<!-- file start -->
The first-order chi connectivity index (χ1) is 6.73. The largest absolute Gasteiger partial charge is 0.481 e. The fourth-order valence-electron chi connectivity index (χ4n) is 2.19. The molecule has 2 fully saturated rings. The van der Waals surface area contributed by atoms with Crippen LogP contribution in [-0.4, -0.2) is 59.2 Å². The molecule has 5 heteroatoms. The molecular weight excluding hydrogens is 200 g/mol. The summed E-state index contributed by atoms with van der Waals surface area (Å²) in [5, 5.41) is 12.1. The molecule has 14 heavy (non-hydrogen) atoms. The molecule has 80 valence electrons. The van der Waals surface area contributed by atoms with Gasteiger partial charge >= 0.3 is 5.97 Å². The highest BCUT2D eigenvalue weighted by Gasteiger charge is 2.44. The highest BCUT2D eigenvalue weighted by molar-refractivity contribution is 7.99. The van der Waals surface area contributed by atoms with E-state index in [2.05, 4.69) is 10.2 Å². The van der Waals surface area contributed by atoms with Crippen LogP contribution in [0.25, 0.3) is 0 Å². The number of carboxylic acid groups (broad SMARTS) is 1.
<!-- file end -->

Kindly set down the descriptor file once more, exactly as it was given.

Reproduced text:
The first-order chi connectivity index (χ1) is 6.73. The largest absolute Gasteiger partial charge is 0.481 e. The fourth-order valence-electron chi connectivity index (χ4n) is 2.19. The molecule has 2 fully saturated rings. The van der Waals surface area contributed by atoms with Crippen LogP contribution in [-0.4, -0.2) is 59.2 Å². The molecule has 5 heteroatoms. The molecular weight excluding hydrogens is 200 g/mol. The summed E-state index contributed by atoms with van der Waals surface area (Å²) in [5, 5.41) is 12.1. The molecule has 14 heavy (non-hydrogen) atoms. The molecule has 80 valence electrons. The van der Waals surface area contributed by atoms with Gasteiger partial charge >= 0.3 is 5.97 Å². The highest BCUT2D eigenvalue weighted by Gasteiger charge is 2.44. The highest BCUT2D eigenvalue weighted by molar-refractivity contribution is 7.99. The van der Waals surface area contributed by atoms with E-state index in [2.05, 4.69) is 10.2 Å². The van der Waals surface area contributed by atoms with Crippen LogP contribution in [0.25, 0.3) is 0 Å². The number of carboxylic acid groups (broad SMARTS) is 1.